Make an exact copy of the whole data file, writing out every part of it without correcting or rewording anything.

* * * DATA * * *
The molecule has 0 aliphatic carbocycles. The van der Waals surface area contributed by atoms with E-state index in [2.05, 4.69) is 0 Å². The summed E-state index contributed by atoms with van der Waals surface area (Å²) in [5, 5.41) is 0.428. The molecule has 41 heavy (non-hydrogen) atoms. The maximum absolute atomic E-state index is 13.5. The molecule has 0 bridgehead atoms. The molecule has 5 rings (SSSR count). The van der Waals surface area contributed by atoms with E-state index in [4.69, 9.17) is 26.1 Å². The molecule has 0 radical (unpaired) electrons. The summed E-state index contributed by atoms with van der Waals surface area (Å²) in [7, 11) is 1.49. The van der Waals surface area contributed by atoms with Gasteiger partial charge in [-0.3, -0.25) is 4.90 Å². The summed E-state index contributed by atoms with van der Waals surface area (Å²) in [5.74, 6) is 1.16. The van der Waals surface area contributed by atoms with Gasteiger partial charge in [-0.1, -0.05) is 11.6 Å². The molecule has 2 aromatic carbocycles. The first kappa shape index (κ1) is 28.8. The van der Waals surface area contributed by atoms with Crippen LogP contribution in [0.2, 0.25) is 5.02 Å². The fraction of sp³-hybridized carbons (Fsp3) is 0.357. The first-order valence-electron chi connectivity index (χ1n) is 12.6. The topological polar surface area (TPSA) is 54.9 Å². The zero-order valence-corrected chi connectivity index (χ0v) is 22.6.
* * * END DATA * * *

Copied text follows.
The molecule has 0 aliphatic carbocycles. The van der Waals surface area contributed by atoms with E-state index in [2.05, 4.69) is 0 Å². The summed E-state index contributed by atoms with van der Waals surface area (Å²) in [5, 5.41) is 0.428. The molecule has 41 heavy (non-hydrogen) atoms. The maximum absolute atomic E-state index is 13.5. The molecule has 0 bridgehead atoms. The molecule has 5 rings (SSSR count). The van der Waals surface area contributed by atoms with E-state index in [4.69, 9.17) is 26.1 Å². The molecule has 0 radical (unpaired) electrons. The summed E-state index contributed by atoms with van der Waals surface area (Å²) in [7, 11) is 1.49. The van der Waals surface area contributed by atoms with Gasteiger partial charge in [-0.3, -0.25) is 4.90 Å². The summed E-state index contributed by atoms with van der Waals surface area (Å²) in [5.74, 6) is 1.16. The van der Waals surface area contributed by atoms with Gasteiger partial charge in [-0.1, -0.05) is 11.6 Å². The molecule has 2 aromatic carbocycles. The first kappa shape index (κ1) is 28.8. The van der Waals surface area contributed by atoms with Crippen LogP contribution in [0.2, 0.25) is 5.02 Å². The fraction of sp³-hybridized carbons (Fsp3) is 0.357. The first-order valence-electron chi connectivity index (χ1n) is 12.6. The topological polar surface area (TPSA) is 54.9 Å². The zero-order valence-corrected chi connectivity index (χ0v) is 22.6.